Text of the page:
Having owned my own small business for about a dozen years now, one thing is certain.
I've got a lot more gray hair.
That happens when you get older. Luckily, as I've aged I've also gotten smarter in a lot of areas as well.
While the internet has been a key tool pretty much since the first day I started my own business, there has been an explosion of apps and tools recently that make those early days working for myself seem like the Dark Ages.
The Dark Ages would be around 2004 or so.
Productive and Profitable
There are tools on the internet now that can help just about every small business, whether it is online or brick and mortar. When I'm evaluating whether I should use a particular app or tool, I'm looking for one or two specific benefits, including:
- Does the tool make me more productive?
- Can the tool make my business more profitable?
If it doesn't do one of those two things, well, I'm not going to be very interested. There's lots of shiny new toys out there, and if you try them all you'll waste way more time than you'll ever save.
Which defeats the purpose.
When I'm evaluating if I should use a particular tool, I'm looking for these specific benefits... Click To Tweet
Finding the Right Tools for Your Small Business
So, how do you find the right tools to help you be more productive and profitable? You can try the trial and error method of trying out every new shiny toy you see. Or, you can check out our list of the apps and tools I feel are essential in running my small business every day.
Again, each of them either make me more productive, more profitable, or both.
You'll notice I stay away from the latest trendy picks, many of which provide dubious value at best in my mind. There's no Periscope or Tworlds on this list, and no "Get Rich on LinkedIn" type crap either.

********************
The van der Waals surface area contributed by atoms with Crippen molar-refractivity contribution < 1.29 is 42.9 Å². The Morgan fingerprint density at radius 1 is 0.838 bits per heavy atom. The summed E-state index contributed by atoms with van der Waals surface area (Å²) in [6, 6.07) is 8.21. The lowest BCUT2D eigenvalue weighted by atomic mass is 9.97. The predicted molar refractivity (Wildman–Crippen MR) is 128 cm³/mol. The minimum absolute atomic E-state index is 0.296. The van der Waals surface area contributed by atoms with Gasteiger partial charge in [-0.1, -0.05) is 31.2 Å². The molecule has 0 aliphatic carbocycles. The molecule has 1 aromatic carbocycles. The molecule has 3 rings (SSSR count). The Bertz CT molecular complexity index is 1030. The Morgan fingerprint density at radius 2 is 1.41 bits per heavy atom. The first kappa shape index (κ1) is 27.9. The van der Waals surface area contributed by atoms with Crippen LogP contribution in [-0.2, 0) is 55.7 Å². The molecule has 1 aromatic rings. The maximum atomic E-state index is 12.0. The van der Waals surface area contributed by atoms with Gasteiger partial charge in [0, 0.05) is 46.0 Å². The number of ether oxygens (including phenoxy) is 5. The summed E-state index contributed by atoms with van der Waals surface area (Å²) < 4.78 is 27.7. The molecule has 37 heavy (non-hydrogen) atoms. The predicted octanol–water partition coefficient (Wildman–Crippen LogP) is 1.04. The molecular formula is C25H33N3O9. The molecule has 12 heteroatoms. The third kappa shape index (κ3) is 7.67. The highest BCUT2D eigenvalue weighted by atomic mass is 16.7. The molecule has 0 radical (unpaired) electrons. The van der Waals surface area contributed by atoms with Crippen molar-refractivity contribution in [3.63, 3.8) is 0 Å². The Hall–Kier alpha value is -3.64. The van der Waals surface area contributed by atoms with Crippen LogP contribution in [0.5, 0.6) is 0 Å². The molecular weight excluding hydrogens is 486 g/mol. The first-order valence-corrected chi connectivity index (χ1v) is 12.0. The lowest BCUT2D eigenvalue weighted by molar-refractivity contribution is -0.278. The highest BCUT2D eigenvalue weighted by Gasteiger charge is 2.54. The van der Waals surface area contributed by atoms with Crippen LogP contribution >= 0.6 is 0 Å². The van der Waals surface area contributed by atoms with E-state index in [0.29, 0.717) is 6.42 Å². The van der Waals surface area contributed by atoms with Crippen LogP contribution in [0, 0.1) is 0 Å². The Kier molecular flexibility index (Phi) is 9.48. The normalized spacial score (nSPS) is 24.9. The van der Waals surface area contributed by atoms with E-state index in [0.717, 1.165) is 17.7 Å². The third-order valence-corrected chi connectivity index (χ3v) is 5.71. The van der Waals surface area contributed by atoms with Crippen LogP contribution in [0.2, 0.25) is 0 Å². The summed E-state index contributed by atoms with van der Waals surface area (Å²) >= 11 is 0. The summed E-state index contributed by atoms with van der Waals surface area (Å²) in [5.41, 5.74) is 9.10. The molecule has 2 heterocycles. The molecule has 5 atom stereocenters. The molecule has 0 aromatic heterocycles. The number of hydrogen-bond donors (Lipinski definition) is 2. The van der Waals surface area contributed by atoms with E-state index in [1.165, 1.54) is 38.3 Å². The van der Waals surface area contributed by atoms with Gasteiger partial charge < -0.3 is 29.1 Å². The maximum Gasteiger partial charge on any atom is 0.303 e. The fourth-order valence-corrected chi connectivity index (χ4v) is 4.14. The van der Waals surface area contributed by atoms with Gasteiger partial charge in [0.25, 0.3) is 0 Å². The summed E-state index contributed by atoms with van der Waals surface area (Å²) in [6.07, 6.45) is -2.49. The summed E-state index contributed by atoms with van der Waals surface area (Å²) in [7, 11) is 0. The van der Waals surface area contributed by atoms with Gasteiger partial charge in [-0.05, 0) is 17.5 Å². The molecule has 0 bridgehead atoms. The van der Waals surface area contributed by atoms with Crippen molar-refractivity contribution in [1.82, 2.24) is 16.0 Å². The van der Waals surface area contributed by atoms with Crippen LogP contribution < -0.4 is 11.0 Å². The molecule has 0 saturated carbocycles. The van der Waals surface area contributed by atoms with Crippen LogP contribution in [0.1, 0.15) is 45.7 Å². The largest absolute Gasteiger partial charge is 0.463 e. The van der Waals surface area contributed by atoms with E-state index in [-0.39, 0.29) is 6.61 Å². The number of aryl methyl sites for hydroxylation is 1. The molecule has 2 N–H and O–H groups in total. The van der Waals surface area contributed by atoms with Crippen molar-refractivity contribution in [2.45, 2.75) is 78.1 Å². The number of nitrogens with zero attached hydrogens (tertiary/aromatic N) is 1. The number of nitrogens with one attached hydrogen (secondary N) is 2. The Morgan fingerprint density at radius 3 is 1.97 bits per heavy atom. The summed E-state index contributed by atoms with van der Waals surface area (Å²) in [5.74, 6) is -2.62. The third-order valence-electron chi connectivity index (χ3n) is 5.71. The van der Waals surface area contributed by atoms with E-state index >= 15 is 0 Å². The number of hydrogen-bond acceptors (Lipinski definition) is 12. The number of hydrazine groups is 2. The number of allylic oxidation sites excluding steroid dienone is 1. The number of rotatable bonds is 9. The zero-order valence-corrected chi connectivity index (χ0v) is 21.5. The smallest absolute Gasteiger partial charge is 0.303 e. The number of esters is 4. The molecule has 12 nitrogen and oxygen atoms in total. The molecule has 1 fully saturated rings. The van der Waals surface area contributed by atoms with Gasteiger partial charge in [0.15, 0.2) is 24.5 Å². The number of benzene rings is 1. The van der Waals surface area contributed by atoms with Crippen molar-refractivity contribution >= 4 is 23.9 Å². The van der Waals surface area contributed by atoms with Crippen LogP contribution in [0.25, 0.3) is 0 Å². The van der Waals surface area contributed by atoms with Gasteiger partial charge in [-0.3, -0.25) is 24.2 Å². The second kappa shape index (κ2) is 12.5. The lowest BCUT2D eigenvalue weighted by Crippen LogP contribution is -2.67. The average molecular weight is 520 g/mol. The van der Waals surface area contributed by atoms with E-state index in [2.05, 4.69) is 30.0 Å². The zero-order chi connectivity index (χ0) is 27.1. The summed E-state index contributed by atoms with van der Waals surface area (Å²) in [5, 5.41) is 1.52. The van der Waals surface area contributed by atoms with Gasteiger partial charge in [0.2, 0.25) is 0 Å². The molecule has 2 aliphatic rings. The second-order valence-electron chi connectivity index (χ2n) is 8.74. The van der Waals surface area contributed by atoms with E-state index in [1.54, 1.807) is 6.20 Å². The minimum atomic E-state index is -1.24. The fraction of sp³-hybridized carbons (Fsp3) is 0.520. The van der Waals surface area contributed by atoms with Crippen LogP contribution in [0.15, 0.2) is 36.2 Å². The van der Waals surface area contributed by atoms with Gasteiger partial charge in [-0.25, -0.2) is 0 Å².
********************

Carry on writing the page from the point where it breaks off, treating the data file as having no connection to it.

These are the apps and tools that do that actual heavy lifting in my business every day.
So, let's be productive and get on with the list, shall we?
(Disclosure: I use and believe in all of the tools below. I'm also an affiliate of some, though not all, of them. That means that if you happen to click through my link and become a customer of an app I'm an affiliate of, you don't pay anything extra, but I might earn a small commission. Kinda like buying me a cup of coffee.)
Formerly Google Apps for Work and Google Business Apps before that, this is the email solution you should be using for your small business. I'm sorry to break it to you, but you cannot look professional if you are using an @comcast.net, @att.net, @yahoo.com, @aol.com, @gmail.com, or other similar address.
You need to have a business email address based on your business.
With G Suite, you can get custom email addresses (email@example.com) for you and your team using the convenient and easy to use Gmail interface. Have multiple email addresses? Not a problem. I've got about 8 or 9 different email addresses in my account, and can send/receive email from any of them.